After rebounding from the depths of hell in February, the Consumer Confidence Survey shows Consumer Confidence Numbers Retreat Again.
The Conference Board Consumer Confidence Index™, which had retreated in June, declined further in July. The Index now stands at 46.6 (1985=100), down from 49.3 in June. The Present Situation Index decreased to 23.4 from 25.0 last month. The Expectations Index declined to 62.0 from 65.5 in June.
Says Lynn Franco, Director of The Conference Board Consumer Research Center: “The decline in the Present Situation Index was caused primarily by a worsening job market, as the percent of consumers claiming jobs are hard to get rose sharply. The decline in the Expectations Index was more the result of an increase in the proportion of consumers expecting no change in business and labor market conditions, as opposed to an increase in the percent of consumers expecting conditions to deteriorate further.“
Those saying business conditions are “bad” increased to 46.3 percent from 45.3 percent, however, those saying conditions are “good” increased to 9.1 percent from 8.1 percent. Those claiming jobs are “hard to get” increased to 48.1 percent from 44.8 percent, while those claiming jobs are “plentiful” decreased to 3.6 percent from 4.5 percent.
The percent of consumers anticipating an improvement in business conditions over the next six months decreased to 18.0 percent from 20.9 percent, however, those expecting conditions to worsen decreased to 18.9 percent from 20.4 percent.
The labor market outlook was also mixed. The percentage of consumers expecting more jobs in the months ahead decreased to 15.0 percent from 17.5 percent, however, those expecting fewer jobs decreased to 26.3 percent from 27.6 percent. The proportion of consumers expecting an increase in their incomes declined to 9.5 percent from 10.1 percent.
Consumer Confidence Falls More Than Expected
A few extra details on the Consumer Confidence numbers are in Bloomberg’s report U.S. Consumer Confidence Falls More Than Forecast.
The Conference Board’s confidence index dropped to 46.6, a second consecutive decline, following a reading of 49.3 in June, a report from the New York-based group showed today. The figure reached a record low of 25.3 in February.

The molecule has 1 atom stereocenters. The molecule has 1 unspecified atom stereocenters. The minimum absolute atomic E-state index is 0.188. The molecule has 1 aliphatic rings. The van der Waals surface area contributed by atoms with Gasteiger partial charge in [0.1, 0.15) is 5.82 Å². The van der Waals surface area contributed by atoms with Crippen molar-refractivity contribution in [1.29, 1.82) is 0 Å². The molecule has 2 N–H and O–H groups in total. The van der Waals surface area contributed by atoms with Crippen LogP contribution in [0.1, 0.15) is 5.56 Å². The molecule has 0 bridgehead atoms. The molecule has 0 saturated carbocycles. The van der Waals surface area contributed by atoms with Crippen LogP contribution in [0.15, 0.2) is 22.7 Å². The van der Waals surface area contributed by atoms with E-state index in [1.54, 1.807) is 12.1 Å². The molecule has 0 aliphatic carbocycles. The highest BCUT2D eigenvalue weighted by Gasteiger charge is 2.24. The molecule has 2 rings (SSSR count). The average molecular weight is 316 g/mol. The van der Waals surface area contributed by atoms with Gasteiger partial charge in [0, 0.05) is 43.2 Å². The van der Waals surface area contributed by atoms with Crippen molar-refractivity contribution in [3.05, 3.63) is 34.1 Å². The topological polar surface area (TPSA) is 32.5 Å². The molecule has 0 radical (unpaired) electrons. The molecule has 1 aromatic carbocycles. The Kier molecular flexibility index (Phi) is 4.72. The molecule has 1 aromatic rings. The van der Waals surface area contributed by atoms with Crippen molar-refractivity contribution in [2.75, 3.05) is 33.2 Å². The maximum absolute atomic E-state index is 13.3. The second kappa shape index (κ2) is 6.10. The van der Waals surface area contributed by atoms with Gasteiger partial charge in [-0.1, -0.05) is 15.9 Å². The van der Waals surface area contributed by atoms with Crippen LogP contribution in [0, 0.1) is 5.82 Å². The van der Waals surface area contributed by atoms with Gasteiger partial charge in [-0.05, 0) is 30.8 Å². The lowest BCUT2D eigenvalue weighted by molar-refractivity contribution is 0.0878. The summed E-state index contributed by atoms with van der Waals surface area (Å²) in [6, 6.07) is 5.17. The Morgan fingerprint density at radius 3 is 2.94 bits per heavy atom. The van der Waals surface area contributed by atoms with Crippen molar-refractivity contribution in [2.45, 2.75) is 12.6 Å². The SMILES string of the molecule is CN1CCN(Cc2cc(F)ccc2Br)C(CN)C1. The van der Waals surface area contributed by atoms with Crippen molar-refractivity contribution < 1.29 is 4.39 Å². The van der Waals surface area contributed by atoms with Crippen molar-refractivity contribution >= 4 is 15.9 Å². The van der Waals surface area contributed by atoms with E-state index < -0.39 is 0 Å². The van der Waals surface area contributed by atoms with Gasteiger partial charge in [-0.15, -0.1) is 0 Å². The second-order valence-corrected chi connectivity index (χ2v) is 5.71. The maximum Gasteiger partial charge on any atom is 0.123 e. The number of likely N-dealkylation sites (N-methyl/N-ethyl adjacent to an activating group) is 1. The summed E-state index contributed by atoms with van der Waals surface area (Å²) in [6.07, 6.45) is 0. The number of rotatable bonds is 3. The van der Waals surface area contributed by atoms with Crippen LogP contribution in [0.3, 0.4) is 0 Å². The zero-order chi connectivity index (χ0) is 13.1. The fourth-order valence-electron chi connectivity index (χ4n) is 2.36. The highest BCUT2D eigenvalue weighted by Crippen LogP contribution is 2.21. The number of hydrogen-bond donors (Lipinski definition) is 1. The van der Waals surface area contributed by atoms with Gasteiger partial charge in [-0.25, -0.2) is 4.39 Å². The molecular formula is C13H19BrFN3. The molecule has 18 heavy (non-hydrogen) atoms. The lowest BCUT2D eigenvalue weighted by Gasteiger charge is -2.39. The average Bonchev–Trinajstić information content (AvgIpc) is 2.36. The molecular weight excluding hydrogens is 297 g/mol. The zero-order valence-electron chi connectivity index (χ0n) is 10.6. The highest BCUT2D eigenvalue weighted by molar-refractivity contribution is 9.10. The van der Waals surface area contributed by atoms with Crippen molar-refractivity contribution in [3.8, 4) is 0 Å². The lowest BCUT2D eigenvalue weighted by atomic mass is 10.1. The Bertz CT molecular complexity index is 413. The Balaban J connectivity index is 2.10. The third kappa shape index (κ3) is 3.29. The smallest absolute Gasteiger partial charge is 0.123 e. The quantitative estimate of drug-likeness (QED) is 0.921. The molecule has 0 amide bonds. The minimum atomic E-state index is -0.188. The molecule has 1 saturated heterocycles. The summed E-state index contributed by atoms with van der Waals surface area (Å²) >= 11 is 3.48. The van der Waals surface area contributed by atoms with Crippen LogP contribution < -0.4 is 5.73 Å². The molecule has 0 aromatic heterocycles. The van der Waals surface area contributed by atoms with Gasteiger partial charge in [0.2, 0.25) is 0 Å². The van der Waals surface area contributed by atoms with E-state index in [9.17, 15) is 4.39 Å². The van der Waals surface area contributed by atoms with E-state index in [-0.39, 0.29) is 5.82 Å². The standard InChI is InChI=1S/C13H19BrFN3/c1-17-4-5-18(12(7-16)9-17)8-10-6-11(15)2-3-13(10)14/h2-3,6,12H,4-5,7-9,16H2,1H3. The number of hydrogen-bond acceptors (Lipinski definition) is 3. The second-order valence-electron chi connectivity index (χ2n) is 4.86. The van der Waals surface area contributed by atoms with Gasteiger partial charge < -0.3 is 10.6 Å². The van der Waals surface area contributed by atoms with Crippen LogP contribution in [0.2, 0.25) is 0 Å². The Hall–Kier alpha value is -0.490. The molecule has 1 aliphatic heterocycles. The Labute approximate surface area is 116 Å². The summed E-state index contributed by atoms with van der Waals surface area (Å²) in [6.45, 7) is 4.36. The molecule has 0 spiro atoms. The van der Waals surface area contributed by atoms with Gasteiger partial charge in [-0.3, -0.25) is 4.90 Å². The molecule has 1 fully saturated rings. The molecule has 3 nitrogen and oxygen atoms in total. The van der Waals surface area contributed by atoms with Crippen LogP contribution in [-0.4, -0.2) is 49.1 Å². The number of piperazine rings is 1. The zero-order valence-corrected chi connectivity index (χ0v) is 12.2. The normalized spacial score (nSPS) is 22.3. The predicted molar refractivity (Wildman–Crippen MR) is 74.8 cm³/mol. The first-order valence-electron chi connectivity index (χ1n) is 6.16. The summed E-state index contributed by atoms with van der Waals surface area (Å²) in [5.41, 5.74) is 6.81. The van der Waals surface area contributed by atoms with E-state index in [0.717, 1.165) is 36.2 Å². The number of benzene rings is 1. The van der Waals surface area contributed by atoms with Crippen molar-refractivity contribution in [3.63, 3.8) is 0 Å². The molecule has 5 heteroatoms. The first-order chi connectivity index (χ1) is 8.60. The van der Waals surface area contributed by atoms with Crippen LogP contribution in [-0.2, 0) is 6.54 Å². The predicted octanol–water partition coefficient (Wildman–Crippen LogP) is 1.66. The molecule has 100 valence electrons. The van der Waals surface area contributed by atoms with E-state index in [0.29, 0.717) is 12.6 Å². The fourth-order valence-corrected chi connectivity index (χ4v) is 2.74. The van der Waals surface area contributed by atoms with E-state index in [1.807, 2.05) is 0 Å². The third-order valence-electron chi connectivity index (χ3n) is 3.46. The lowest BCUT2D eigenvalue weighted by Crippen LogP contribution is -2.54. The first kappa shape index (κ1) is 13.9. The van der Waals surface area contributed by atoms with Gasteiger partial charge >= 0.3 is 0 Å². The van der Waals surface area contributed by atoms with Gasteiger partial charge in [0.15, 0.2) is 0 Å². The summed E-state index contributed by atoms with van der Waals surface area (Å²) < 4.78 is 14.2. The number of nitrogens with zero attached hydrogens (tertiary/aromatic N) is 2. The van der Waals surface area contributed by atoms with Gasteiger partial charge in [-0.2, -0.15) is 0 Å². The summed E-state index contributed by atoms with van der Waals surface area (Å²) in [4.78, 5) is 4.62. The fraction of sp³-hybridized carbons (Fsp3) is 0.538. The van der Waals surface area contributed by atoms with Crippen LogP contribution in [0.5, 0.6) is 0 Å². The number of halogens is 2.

The share of consumers who said jobs are plentiful dropped to 3.6 percent, the lowest level since February 1983. The proportion of people who said jobs are hard to get climbed to 48.1 percent from 44.8 percent.
Company results indicate households are being frugal, even with spending on food. PepsiCo Inc., the world’s largest snack maker, said second-quarter profit fell as consumers favored less-expensive drinks.
Today’s figures corroborate other reports. The Reuters/University of Michigan final index of consumer sentiment declined in July for the first time in five months as surging unemployment and stagnant wages shook households.
Your Bag of Chips got Bigger
In regards to increasing frugality on food, inquiring minds have noted Your bag of chips got bigger but price stays the same.
Your eyes are not deceiving you in the grocery store. Yes, your bag of Doritos just got bigger. No, the price didn’t change.
Last year, food packages shrank as food-makers, dealing with record high ingredient costs, struggled to maintain their profits. But the weakened economy has caused a slump in demand for ingredients such as corn and oil, pushing those prices back down. With lower ingredient costs — and higher consumer demand for more value — some brands such as Frito-Lay are shifting back to bigger packages, and doing it without raising prices.
So far, the most evident size boosting is in the chip aisle, where Frito-Lay dominates. The company has boosted package sizes for brands such as Doritos, Cheetos and Fritos by 20 percent, reversing cuts made to bag sizes last year. Bags on shelves feature a white stripe announcing: “Woa there’s 20 percent more free bold bites in here.”
Certain Doritos flavors have gone from 12 ounces back to 14.5 ounces, while Fritos bags are 17.5 ounces, up from 14.5 ounces. The pricing is unchanged, ranging from $2.89 to $3.99. A spokesman said Frito-Lay was unsure if these changes would be permanent.
Experts say offering larger sizes — along with other methods, such as coupons or buy-one-get-one-free promotions — can persuade shoppers who are trying to save money to stick with name brands.
Name brands have been running “buy one get one free” campaigns on and off for at least a year. Now they have increased the number of ounces in the bag as well. Of course all they really did was put back the ounces they last took out, but it’s a start.
From chips to cars it’s clear that companies must respond to the Incredible Shrinking Boomer Economy where boomers have begun to downsize and generations X and Y are more concerned about value shopping or “cheap chic” than they are in “quintessential boomer brands” such as Mercedes.
Mike “Mish” Shedlock
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